Wearable Safety Solutions and Impending Privacy Concerns
For decades, the introduction of new technology and gadgets has often been met with resistance and apprehension (unless you’re an early adopter). It’s a familiar pattern we’ve witnessed before, perhaps most prominently with the first smartphones. When these handheld devices first emerged, many were sceptical about their capabilities and the potential issues that they might bring. Today (2023), there are around 6.92 billion smartphone users. There’s even a word to describe the state of fear of being without your phone: ‘nomophobia’. While the resistance to these new devices has dropped considerably over time, we find ourselves in a similar scenario with the rise of wearable technology, especially in the workplace. From smartwatches to smart personal protective equipment (PPE), these devices unveil a new era of physical monitoring and connectivity. However, as with the introduction of smartphones several decades ago, they also raise important questions about privacy.
Wearable technology has been met with a mix of excitement and trepidation; however, there is no doubt that adoption and acceptance is growing exponentially. Research conducted by Deloitte reveals approximately 50% of respondents now use wearables, digital assistants or smart devices, an increase of 8% in four years with no signs of slowing. As with most new technology, the aim is to fill a gap in the market, enrich our lives or make things more efficient.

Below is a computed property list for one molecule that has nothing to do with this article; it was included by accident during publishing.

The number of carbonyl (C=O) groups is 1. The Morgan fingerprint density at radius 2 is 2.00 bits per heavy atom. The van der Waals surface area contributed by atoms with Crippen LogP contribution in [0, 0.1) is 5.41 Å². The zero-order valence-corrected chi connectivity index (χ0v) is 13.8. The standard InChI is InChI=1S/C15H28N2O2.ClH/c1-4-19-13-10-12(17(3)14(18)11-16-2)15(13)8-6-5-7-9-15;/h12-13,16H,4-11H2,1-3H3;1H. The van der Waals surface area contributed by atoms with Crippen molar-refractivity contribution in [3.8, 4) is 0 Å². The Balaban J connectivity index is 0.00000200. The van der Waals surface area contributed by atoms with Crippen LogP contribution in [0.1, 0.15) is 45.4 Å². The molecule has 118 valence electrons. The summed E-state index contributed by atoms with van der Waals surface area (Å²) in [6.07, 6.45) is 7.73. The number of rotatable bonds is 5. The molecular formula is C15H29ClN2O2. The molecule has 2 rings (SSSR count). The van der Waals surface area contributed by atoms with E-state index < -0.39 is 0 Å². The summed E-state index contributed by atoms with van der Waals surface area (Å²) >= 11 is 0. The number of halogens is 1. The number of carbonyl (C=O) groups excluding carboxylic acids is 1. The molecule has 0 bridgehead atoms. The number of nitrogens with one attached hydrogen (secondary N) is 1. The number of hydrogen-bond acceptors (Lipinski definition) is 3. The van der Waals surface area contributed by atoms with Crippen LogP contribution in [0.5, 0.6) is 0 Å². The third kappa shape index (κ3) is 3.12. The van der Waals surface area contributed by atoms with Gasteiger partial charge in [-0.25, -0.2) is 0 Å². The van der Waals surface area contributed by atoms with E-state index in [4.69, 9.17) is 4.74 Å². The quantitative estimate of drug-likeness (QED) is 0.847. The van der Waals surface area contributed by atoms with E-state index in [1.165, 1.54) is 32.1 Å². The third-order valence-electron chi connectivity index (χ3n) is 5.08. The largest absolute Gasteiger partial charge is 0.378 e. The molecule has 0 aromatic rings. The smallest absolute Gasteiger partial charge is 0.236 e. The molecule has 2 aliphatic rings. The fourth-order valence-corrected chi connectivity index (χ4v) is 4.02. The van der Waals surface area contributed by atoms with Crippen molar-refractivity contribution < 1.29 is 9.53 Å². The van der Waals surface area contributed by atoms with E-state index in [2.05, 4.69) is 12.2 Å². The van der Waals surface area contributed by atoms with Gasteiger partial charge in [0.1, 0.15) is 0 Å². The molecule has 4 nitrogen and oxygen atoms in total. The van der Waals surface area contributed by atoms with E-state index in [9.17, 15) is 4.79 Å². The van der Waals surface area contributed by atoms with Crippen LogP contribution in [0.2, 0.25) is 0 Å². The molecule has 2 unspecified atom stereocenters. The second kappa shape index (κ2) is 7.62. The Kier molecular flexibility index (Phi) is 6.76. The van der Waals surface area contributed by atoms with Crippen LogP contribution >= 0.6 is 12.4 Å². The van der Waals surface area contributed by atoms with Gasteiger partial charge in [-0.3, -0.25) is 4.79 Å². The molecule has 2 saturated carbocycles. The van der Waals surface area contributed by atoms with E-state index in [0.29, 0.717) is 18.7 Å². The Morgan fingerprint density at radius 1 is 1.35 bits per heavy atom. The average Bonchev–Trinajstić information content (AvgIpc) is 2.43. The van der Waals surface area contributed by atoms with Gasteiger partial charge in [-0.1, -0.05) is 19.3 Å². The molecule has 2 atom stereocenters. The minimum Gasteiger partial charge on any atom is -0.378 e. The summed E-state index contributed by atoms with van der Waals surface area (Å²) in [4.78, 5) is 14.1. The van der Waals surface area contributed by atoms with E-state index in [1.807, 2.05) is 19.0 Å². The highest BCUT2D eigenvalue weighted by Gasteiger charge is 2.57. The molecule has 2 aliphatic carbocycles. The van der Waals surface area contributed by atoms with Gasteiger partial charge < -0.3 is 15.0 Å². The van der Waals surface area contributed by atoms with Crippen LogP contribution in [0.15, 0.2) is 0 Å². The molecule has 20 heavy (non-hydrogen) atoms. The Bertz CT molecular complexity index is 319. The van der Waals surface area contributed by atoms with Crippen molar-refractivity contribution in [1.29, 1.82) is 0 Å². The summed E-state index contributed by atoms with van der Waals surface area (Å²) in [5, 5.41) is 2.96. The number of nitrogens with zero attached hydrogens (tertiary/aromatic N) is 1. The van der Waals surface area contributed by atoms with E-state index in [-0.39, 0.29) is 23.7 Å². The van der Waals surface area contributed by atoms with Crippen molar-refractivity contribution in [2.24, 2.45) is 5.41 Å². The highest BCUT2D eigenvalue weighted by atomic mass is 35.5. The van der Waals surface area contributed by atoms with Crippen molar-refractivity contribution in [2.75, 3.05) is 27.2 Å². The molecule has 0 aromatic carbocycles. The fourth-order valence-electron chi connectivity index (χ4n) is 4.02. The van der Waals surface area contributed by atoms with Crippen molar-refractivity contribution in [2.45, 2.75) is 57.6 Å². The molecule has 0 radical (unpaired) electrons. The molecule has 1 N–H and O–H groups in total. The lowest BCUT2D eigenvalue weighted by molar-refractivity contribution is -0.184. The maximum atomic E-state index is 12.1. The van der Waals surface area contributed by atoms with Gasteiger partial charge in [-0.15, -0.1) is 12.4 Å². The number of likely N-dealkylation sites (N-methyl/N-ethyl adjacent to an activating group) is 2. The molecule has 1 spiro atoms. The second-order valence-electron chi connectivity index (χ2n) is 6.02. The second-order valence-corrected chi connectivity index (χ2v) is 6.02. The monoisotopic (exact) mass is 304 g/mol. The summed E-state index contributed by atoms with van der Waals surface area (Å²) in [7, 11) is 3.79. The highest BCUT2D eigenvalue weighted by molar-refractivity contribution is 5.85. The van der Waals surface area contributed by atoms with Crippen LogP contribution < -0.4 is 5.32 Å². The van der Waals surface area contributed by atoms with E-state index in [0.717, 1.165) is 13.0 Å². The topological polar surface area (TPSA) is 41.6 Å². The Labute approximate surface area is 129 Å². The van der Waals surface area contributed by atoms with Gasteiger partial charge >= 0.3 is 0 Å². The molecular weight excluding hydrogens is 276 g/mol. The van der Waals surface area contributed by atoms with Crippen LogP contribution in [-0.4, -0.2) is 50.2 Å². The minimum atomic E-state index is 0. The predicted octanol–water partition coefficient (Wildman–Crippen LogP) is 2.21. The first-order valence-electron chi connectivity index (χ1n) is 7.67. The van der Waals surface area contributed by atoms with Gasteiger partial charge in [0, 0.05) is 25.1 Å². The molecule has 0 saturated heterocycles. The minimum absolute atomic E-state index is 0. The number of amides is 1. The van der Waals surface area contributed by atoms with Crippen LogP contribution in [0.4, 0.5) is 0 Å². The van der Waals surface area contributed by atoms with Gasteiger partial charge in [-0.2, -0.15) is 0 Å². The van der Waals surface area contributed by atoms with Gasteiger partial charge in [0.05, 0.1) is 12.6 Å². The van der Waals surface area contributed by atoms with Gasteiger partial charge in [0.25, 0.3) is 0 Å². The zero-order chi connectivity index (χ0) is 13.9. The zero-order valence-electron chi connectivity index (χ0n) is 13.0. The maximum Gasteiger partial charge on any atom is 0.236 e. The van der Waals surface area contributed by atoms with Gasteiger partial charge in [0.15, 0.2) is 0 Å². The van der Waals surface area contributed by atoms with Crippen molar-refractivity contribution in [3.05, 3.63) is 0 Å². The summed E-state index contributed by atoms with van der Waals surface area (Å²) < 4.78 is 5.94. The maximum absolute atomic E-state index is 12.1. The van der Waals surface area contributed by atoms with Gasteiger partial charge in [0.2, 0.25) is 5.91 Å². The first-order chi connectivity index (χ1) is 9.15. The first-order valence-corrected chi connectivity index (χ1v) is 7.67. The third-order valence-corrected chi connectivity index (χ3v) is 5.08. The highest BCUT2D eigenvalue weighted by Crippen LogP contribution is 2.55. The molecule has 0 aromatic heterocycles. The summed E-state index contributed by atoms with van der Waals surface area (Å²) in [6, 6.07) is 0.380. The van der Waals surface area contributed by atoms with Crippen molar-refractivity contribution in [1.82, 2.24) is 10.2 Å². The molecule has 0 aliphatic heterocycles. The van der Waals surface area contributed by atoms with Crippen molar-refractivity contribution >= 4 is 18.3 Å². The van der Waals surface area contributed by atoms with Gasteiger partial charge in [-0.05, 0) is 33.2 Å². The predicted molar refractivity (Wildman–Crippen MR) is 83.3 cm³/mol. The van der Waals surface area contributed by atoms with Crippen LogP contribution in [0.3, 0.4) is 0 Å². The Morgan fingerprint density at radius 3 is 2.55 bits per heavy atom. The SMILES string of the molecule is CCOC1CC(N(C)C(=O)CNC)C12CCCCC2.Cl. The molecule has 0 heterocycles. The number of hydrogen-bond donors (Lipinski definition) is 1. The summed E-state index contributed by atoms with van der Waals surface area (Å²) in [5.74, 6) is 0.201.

According to the Bureau of Labor Statistics, heat exposure causes over 170,000 work-related injuries annually, with a 1% increase in injuries for every increase of 1°C. In the US, heat exposure is responsible for as many as 2,000 fatalities in the workplace each year. Similarly, fatigue, which is often an underestimated hazard in the workplace, has figures just as alarming. According to the National Safety Council, it is estimated to cost employers $136 billion each year in health-related productivity losses, contributing to 13% of workplace injuries. While there has been significant progress in occupational health and safety in the workplace, some conventional solutions are no longer effective enough to make a substantial impact against certain hazards. Wearable technology can play a pivotal role in enhancing employee well-being and safety, especially in combating hazards that may have been difficult to monitor and intervene previously.